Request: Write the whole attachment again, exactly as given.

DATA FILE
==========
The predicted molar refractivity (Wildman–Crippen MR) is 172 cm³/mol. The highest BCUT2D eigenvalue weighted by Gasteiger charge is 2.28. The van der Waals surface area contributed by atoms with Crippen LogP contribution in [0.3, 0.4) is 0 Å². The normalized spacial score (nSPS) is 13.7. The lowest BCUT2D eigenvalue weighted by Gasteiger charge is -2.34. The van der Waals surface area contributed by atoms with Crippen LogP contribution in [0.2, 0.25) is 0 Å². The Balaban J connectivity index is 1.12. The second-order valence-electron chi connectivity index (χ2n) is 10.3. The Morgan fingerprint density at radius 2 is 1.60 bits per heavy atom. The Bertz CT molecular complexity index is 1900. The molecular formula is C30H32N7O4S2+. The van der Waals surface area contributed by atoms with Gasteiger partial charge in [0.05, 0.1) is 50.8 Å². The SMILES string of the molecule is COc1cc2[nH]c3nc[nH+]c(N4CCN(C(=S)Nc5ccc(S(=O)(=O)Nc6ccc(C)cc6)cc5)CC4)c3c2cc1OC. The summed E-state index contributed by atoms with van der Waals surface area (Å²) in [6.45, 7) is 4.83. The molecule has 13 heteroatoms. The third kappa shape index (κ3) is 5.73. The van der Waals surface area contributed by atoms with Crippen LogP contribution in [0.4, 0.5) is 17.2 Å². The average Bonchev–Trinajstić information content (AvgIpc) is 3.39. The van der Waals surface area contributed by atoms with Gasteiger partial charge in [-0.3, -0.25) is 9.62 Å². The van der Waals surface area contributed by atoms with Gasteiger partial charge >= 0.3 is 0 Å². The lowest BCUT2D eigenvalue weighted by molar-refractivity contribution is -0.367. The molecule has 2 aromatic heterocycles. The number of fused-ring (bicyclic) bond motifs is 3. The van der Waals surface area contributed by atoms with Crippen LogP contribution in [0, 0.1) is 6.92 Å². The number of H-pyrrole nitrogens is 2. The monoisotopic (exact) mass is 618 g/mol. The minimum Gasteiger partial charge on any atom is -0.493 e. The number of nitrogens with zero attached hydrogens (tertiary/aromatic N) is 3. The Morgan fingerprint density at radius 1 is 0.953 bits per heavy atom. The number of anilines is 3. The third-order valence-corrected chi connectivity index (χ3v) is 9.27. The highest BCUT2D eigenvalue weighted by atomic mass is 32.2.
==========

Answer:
The predicted molar refractivity (Wildman–Crippen MR) is 172 cm³/mol. The highest BCUT2D eigenvalue weighted by Gasteiger charge is 2.28. The van der Waals surface area contributed by atoms with Crippen LogP contribution in [0.3, 0.4) is 0 Å². The normalized spacial score (nSPS) is 13.7. The lowest BCUT2D eigenvalue weighted by Gasteiger charge is -2.34. The van der Waals surface area contributed by atoms with Crippen LogP contribution in [0.2, 0.25) is 0 Å². The Balaban J connectivity index is 1.12. The second-order valence-electron chi connectivity index (χ2n) is 10.3. The Morgan fingerprint density at radius 2 is 1.60 bits per heavy atom. The Bertz CT molecular complexity index is 1900. The molecular formula is C30H32N7O4S2+. The van der Waals surface area contributed by atoms with Gasteiger partial charge in [0.05, 0.1) is 50.8 Å². The SMILES string of the molecule is COc1cc2[nH]c3nc[nH+]c(N4CCN(C(=S)Nc5ccc(S(=O)(=O)Nc6ccc(C)cc6)cc5)CC4)c3c2cc1OC. The summed E-state index contributed by atoms with van der Waals surface area (Å²) in [6.45, 7) is 4.83. The molecule has 13 heteroatoms. The third kappa shape index (κ3) is 5.73. The van der Waals surface area contributed by atoms with Crippen LogP contribution in [0.4, 0.5) is 17.2 Å². The average Bonchev–Trinajstić information content (AvgIpc) is 3.39. The van der Waals surface area contributed by atoms with Gasteiger partial charge in [-0.3, -0.25) is 9.62 Å². The van der Waals surface area contributed by atoms with Gasteiger partial charge >= 0.3 is 0 Å². The lowest BCUT2D eigenvalue weighted by molar-refractivity contribution is -0.367. The molecule has 2 aromatic heterocycles. The number of fused-ring (bicyclic) bond motifs is 3. The van der Waals surface area contributed by atoms with Crippen LogP contribution in [0, 0.1) is 6.92 Å². The number of H-pyrrole nitrogens is 2. The monoisotopic (exact) mass is 618 g/mol. The minimum Gasteiger partial charge on any atom is -0.493 e. The number of nitrogens with zero attached hydrogens (tertiary/aromatic N) is 3. The Morgan fingerprint density at radius 1 is 0.953 bits per heavy atom. The number of anilines is 3. The third-order valence-corrected chi connectivity index (χ3v) is 9.27. The highest BCUT2D eigenvalue weighted by atomic mass is 32.2.